Peter Lipman-Wulf: Faust II
Adelphi University is pleased to present a solo exhibition of prints made by Peter Lipman-Wulf. All the works on display come from the Adelphi University Art Collection and feature a selection from a body of 70 engravings illustrating Faust II, the second part of the tragic play by Goethe.
Peter Lipman-Wulf was a sculptor and printmaker born in 1905 in Berlin, Germany. His father, a well-known lawyer, and his mother, a prominent sculptor and portraitist, were assimilated Jews who converted to Protestantism. Raised in the culturally animated “salon” atmosphere of the early twentieth century, Lipman-Wulf decided at a very young age to become an artist. His mother cultivated these interests in him, and he was accepted into the avant-garde École d’humanité, a progressive school known as the Odenwaldschule, which centered around a humanistic approach to learning. Lipman-Wulf’s years there laid the groundwork for a life-long passion for nature, and also forged in him the drive to learn the manual skills necessary to continue his studies of the arts.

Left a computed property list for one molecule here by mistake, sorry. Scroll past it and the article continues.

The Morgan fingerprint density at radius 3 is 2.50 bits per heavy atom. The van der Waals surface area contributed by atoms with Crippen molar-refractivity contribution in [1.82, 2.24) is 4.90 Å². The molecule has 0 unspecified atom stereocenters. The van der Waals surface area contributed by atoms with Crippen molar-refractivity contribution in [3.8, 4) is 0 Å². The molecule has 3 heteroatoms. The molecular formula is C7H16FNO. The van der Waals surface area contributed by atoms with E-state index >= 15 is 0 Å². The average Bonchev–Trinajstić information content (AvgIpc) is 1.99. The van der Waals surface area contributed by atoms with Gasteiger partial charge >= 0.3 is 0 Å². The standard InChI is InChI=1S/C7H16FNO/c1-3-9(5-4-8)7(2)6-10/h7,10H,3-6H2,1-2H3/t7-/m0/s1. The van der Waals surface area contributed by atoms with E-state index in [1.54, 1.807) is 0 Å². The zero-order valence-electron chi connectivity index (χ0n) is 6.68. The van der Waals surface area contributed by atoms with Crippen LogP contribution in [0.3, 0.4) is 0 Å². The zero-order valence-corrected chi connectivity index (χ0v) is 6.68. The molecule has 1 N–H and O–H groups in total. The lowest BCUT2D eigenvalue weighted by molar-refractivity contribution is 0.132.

Lipman-Wulf found asylum from World War II in Switzerland in 1942, and in 1947 he immigrated to the United States. He lived first in New York and later in Sag Harbor, NY, until his death in 1993. Lipman-Wulf was an influential artist and educator in New York, and he was a professor of art at Adelphi University from 1960 to 1977.
The Adelphi University Exhibition program is thrilled to have the chance to make this body of work available to the public. The exhibited works match the dark and complex nature of the original text and add an expressive style that provides an interpretation of the text that is both surreal and playful. Even viewers who are unacquainted with Faust will be treated with an obliquely linear story expressing themes felt deeply on a humanist level, including, but not limited to, doubt, shame, eroticism, and joy.
Faust II will be on display at the Adele and Herbert J. Klapper Gallery at the Adelphi University Center From October 13 to December 21, 2021.